If this verdict seems harsh, take a quick tour round the globe. Everywhere the pillars of American superpower are crumbling. The old habit of hegemony, formed in the postwar decades and confirmed in 1989 as Soviet power imploded, is fading as fast as a Honolulu sunset.

Part of the explanation is faltering industrial and financial clout, reflecting the rapid rise of rivals like China and India. But that is compounded by another central element: Obama’s persistent failure to stand up, in practical, substantive ways, for the values, beliefs and interests he so eloquently espouses.

Obama’s early, anguished indecision over keeping his promise to close Guantánamo Bay now looks like a grim portent. So, too, does his administration’s failure to support the Iranian students whose “green revolution” was so cruelly suppressed in Tehran in 2009. When the Arab spring took hold this year, the man who in Cairo had preached the pre-eminence of the democratic ideal took fright. Tunisia did not matter much. But when he faced accusations of becoming the president who “lost” Egypt, Obama’s dither default setting was triggered anew.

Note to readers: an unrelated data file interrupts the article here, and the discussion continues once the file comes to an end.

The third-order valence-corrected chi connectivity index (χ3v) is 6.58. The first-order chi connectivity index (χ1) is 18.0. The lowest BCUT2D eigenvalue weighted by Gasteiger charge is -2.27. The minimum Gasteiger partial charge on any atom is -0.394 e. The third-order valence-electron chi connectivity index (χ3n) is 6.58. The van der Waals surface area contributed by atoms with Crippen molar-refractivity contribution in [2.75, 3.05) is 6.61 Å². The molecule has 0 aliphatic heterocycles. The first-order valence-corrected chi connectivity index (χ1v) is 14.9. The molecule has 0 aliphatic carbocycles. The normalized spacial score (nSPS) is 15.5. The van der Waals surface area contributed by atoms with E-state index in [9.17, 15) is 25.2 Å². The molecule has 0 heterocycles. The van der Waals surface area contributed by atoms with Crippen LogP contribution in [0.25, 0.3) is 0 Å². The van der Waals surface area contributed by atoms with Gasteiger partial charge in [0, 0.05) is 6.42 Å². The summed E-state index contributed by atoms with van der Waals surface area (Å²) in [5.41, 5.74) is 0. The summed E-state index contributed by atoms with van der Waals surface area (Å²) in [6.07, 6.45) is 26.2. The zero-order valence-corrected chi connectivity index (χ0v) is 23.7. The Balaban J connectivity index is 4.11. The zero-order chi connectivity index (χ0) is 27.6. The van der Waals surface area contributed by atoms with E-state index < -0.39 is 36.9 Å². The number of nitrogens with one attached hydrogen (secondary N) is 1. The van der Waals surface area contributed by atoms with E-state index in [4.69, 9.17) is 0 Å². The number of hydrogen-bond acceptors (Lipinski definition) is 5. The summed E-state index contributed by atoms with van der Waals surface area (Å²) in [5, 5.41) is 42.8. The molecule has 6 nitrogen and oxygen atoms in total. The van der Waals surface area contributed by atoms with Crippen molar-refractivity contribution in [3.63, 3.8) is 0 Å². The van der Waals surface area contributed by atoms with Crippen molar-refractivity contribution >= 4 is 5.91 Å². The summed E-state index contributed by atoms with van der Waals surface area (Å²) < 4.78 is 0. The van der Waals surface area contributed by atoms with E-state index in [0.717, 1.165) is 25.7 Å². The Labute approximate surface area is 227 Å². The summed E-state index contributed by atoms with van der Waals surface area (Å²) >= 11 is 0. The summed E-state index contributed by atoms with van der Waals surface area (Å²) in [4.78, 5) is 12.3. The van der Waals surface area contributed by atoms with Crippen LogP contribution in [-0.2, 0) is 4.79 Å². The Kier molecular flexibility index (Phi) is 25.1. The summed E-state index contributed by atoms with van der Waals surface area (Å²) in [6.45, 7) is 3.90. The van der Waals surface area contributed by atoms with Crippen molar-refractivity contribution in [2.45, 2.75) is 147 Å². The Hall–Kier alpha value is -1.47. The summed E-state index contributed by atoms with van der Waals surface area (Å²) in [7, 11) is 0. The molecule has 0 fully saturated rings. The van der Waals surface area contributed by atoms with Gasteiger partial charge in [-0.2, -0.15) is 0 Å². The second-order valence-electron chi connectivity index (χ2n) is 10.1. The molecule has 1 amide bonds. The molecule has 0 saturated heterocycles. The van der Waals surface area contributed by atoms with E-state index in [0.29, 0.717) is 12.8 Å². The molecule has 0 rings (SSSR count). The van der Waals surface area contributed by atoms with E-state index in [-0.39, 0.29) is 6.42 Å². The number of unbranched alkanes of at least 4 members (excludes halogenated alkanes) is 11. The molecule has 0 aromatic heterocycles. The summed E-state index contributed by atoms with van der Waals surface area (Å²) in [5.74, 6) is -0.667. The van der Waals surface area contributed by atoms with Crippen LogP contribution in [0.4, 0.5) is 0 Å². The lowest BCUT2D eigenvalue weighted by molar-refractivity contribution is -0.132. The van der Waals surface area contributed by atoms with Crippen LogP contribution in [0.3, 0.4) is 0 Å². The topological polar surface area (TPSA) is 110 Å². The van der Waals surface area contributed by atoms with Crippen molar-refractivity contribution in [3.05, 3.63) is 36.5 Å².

In the event he achieved the worst of all worlds. Hosni Mubarak, that staunch, unlovely friend of the west, was deposed with Washington’s belated blessing – to the lasting mortification of another key American ally, Saudi Arabia. Now the army-led, supposedly caretaker regime that replaced him appears equally unappealing. Egypt may soon require a second revolution, and next time the Islamists may not act so coy. For its part, Riyadh absorbed the lesson of US unreliability and took matters into its own hands by crushing dissent in Bahrain.

In Libya, as elsewhere, Obama talked the good fight from the sidelines. Speaking about Syria in August, he condemned President Bashar al-Assad‘s “imprisoning, torturing and slaughtering” of pro-democracy demonstrators and demanded he step aside immediately. The call came after months of White House debate about the consequences of supporting change in Damascus. Assad, meanwhile, contemptuously ignores US mouthings, and a fracturing Syria accelerates towards the abyss.

Obama’s handling of his legacy wars – Afghanistan and Iraq – provides little to crow about on the stump. The Afghan troop surge has not brought about the looked-for breakthrough. Instead, casualties are up, while the Taliban, in contrast, have increasingly resorted to targeted terror tactics – such as last month’s assassination of Burhanuddin Rabbani, a former Afghan president and head of the high peace council.